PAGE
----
have radically changed the waysof producing software and knowledge goods. These changes have caused somemarkets—such as those for Internet software, programming tools and encyclo-pedias—to shrink considerably or disappear altogether. These areas have be-come dominated by free programs such as Apache, Firefox, WordPress, non-proprietary programming languages such as Python, open development environ-ments such as Eclipse, and by the free Internet encyclopedia Wikipedia. Theyhave largely driven out competing offers which (as usual in capitalism) are onlyavailable for sale.Sometimes, free software is produced by companies that use it to indirectlymake money, e.g. by selling support, documentation, or suitable hardware. Butmany projects are driven by communities of people that contribute voluntarilyand without pay. Participants may be motivated by the desire to use the softwarethey help creating or they may simply enjoy doing what they do. Others partic-ipate in order to improve their knowledge, to demonstrate their skills, or to give
2 Christian Siekes
something back to the community (Lakhani and Wolf 2005). Free software andfree culture projects are thus frequently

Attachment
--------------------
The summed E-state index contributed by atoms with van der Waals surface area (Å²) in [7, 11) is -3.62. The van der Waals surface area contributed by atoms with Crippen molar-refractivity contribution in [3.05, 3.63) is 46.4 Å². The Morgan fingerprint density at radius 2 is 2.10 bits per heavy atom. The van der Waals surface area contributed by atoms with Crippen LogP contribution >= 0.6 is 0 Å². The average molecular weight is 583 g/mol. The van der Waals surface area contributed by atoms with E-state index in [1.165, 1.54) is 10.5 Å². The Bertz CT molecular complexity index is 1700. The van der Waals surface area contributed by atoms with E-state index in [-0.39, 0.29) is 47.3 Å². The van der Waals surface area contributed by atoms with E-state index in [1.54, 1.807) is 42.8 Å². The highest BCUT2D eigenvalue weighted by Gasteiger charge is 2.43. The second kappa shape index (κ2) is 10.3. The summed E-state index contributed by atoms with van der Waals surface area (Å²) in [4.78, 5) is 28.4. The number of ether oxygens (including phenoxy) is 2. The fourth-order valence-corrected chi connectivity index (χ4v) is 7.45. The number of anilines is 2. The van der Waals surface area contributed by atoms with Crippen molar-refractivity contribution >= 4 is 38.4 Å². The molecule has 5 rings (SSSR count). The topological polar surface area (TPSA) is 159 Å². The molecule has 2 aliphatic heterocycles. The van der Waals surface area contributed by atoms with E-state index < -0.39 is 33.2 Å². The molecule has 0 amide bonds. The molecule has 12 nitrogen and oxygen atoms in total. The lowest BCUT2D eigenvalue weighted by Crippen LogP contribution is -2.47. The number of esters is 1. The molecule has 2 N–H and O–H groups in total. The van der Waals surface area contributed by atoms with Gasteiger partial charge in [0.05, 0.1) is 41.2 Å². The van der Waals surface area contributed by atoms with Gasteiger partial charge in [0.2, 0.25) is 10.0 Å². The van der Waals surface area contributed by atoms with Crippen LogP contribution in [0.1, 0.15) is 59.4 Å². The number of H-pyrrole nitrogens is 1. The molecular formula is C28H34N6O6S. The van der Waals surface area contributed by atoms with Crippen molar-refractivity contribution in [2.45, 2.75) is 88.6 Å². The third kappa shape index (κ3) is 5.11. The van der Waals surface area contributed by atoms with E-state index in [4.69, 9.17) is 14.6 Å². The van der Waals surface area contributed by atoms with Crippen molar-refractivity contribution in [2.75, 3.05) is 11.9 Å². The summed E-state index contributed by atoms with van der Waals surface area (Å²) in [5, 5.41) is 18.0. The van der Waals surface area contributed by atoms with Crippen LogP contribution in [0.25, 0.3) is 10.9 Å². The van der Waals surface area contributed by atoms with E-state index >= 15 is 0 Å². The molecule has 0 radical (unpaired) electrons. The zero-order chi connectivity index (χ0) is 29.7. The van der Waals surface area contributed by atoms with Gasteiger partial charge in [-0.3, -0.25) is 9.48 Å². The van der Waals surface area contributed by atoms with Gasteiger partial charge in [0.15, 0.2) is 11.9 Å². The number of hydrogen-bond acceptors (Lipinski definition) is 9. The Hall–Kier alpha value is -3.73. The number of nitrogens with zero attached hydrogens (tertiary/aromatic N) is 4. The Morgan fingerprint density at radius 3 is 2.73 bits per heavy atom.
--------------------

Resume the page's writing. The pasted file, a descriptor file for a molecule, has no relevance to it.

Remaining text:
rather than
:Participants get involved in order to realize some practical or social benefit (get-ting useful software, learning, getting community recognition, doing somethingpleasurable), not because of monetary gains.Modern, neoclassical economy theory sees companies as a means of reducingso-called transaction costs (Coase 1937). As a company owner, I can assign tasksto my staff instead of having to buy and negotiate each small service individually.The employees benefit by knowing in advance how much they will earn, insteadof having to sell themselves day by day in the market, with uncertain results.But they have to accept subordinate positions in a hierarchy and must followthe orders of the management. Market relations, on the other hand, take partbetween actors who are formally (though often not actually) equal, but they arealways merely functional: I’m not interested in the others as human beings, Imerely see them as potential trading partners, potential buyers and sellers.Standard neoclassical theory doesn’t know ways of interaction beyond themarket and the firm, but the communities of people who produce on the ba-sis of voluntary cooperation indicate that it missed something. Since everybodyparticipates voluntarily, nobody can order the others around. The term